In the present study, the cells were divided into 2 groups: Experimental group (co-culture group) and control group. In proliferation assay, the medium in experimental group was changed with the supernatant from hUC-MSCs, while the medium in control group was changed with normal medium. In other experiments, OA chondrocytes and hUC-MSC were incubated in a noncontact co-culture system: Chondrocytes were cultured in the bottom well, and hUC-MSCs were cultured in a Transwell insert (Transwell; Corning Costar, Corning, NY, USA) in co-culture group; while chondrocytes were cultured alone in the bottom well in control group.

Cytoflow analysis

The expression of hUC-MSC surface markers was tested by using flow cytometry as described previously (24). hUC-MSCs were isolated and harvested by using 0.1% trypsin-EDTA treatment, and washed with PBS. Then the cells were incubated with the following antibodies: Rabbit polyclonal to CD44 (ab157107; 1/500 dilution), rabbit polyclonal to CD73 (ab175396; 1/500 dilution), rabbit monoclonal to CD90 (ab92574; 1/1,000 dilution), mouse monoclonal to CD105 (ab11414; 1/1,000 dilution), rabbit monoclonal to CD34 (ab81289; 1/1,000 dilution), rabbit polyclonal to CD45 (ab10559; 1/1,000 dilution), rabbit polyclonal to CD106 (ab134047; 1/1,000 dilution), rabbit polyclonal to CD133 (ab16518; 1/1,000 dilution) (all from Abcam, Cambridge, MA, USA), in the dark for 30 min at room temperature, then conjugated with either fluorescein PE or FITC [Goat Anti-Rabbit IgG H&L (FITC) (ab6717) or Goat Anti-Mouse IgG Secondary Antibody (PE) LS-C60691; 1/1,000 dilution; LifeSpan BioSciences, Seattle, WA, USA]. The labeled cells were washed and tested by flow cytometry (Becton-Dickinson, Franklin Lakes, NJ, USA).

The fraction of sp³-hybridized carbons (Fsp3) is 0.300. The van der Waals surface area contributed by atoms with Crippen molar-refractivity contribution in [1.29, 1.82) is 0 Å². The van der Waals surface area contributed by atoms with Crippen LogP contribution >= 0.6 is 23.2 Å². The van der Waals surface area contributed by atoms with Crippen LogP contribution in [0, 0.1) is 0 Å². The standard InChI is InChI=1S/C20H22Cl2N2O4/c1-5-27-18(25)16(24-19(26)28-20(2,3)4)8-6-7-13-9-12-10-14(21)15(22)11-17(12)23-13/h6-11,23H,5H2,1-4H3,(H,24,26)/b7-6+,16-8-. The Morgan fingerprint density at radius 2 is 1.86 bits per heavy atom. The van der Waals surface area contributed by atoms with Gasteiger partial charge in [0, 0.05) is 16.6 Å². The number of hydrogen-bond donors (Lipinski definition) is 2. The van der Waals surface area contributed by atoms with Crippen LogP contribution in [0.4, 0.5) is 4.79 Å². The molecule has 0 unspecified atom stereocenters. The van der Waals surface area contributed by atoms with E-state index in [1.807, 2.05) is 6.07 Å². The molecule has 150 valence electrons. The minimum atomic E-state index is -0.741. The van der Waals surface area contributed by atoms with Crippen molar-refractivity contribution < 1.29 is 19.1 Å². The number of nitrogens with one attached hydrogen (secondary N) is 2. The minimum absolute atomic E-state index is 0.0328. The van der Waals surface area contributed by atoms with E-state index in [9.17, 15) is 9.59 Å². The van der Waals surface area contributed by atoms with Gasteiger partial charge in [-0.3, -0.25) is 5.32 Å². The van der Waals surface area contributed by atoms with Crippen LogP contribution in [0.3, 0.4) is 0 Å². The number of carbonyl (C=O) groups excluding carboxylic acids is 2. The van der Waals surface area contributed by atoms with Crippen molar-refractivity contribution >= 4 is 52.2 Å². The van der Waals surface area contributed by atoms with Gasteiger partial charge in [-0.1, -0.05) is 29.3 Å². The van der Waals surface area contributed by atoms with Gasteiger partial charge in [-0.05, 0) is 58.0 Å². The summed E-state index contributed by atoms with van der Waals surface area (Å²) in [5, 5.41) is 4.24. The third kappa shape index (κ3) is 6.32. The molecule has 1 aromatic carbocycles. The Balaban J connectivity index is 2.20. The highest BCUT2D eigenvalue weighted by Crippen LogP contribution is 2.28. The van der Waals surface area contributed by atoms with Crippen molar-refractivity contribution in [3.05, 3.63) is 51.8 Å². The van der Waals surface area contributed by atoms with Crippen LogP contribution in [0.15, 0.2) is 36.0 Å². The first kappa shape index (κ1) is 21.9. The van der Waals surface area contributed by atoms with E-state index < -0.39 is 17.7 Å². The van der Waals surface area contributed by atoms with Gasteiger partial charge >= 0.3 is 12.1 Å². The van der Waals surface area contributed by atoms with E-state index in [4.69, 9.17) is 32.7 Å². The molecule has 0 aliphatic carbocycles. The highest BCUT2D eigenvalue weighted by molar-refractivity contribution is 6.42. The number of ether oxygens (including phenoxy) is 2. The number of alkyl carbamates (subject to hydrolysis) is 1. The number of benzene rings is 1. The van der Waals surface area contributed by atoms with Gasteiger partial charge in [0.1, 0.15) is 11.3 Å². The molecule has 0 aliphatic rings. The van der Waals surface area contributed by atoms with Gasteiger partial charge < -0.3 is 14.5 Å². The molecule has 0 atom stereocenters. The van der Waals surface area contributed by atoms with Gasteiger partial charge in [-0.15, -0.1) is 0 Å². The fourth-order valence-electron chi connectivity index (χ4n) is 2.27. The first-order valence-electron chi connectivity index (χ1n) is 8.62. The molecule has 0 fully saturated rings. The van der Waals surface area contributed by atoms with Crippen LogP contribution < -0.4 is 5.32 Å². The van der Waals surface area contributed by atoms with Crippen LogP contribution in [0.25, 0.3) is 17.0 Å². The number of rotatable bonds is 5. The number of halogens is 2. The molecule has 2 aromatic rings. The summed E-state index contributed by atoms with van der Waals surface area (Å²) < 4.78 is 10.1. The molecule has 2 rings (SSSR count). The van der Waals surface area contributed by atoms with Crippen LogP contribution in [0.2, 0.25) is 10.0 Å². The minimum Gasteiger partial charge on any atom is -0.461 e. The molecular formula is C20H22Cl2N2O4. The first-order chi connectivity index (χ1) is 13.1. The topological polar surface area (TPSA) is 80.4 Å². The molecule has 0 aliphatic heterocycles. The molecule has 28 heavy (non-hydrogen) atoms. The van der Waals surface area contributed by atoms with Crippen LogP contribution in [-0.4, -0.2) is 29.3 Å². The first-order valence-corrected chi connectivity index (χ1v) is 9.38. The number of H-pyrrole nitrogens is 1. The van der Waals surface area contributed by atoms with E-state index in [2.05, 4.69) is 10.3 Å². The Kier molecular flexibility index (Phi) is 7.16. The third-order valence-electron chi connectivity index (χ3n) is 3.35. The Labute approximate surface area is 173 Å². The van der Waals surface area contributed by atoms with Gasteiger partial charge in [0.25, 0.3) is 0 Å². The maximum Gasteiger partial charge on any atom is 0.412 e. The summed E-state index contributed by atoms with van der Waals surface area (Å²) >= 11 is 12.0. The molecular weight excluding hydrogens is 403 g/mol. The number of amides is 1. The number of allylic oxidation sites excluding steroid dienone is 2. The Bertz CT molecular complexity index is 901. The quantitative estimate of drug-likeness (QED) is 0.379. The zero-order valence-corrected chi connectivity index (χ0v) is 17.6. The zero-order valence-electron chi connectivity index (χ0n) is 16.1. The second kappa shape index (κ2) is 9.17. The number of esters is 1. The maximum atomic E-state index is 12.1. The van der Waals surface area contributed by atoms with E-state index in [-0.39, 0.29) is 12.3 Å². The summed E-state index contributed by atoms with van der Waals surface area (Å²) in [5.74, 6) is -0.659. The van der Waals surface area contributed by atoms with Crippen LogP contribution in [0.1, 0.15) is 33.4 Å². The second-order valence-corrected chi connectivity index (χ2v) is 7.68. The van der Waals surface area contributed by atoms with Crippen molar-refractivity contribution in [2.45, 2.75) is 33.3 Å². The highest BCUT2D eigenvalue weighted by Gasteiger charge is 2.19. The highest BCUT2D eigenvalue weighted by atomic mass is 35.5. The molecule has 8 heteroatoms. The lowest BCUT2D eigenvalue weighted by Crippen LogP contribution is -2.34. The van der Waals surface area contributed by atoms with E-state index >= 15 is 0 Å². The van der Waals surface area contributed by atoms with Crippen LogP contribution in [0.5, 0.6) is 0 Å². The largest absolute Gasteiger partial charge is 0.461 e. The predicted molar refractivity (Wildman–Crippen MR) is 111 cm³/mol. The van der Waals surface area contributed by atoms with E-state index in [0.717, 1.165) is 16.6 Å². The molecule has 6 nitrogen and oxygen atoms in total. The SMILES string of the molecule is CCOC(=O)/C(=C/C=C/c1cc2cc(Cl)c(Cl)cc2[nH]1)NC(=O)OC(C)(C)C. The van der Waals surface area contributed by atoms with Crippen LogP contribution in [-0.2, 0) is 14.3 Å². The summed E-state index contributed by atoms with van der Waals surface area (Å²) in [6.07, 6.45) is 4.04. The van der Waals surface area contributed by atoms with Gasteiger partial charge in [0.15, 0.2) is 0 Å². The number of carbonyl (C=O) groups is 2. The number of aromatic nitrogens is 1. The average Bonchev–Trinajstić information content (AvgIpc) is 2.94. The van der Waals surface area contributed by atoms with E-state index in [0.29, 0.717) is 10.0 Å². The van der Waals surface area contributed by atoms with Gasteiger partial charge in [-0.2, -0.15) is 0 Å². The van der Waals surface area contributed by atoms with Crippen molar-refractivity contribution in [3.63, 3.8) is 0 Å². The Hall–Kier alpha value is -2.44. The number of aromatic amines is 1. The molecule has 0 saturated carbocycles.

Cell differentiation

A 6 well-plate was cultured with 5×104 cells/well. At 48 h, the medium was replaced by adipogenic medium (high glucose DMEM containing 10% FBS, 500 µM isobutylmethylxanthine, 5 µg/ml insulin, 200 µg/ml ascorpate-2-phosphate, 100 U/ml penicillin, 100 U/ml streptomycin, 1 µM dexamethasone), osteogenic medium (glucose DMEM containing 10% FBS, 100 U/ml penicillin, 100 U/ml streptomycin, 100 nM dexamethasone, 10 mM β-glycerophosphate and 50 µg/ml ascorbate-2-phosphate), and chondogenic medium (high glucose DMEM containing 10% FBS, 10 ng/ml TGF-β1, 100 nM dexamethasone, 50 ng/ml ascorbate-2-phosphate, 1 mM sodium pyruvate). All the reagents were purchased from Sigma-Aldrich; Merck KGaA (Darmstadt, Germany).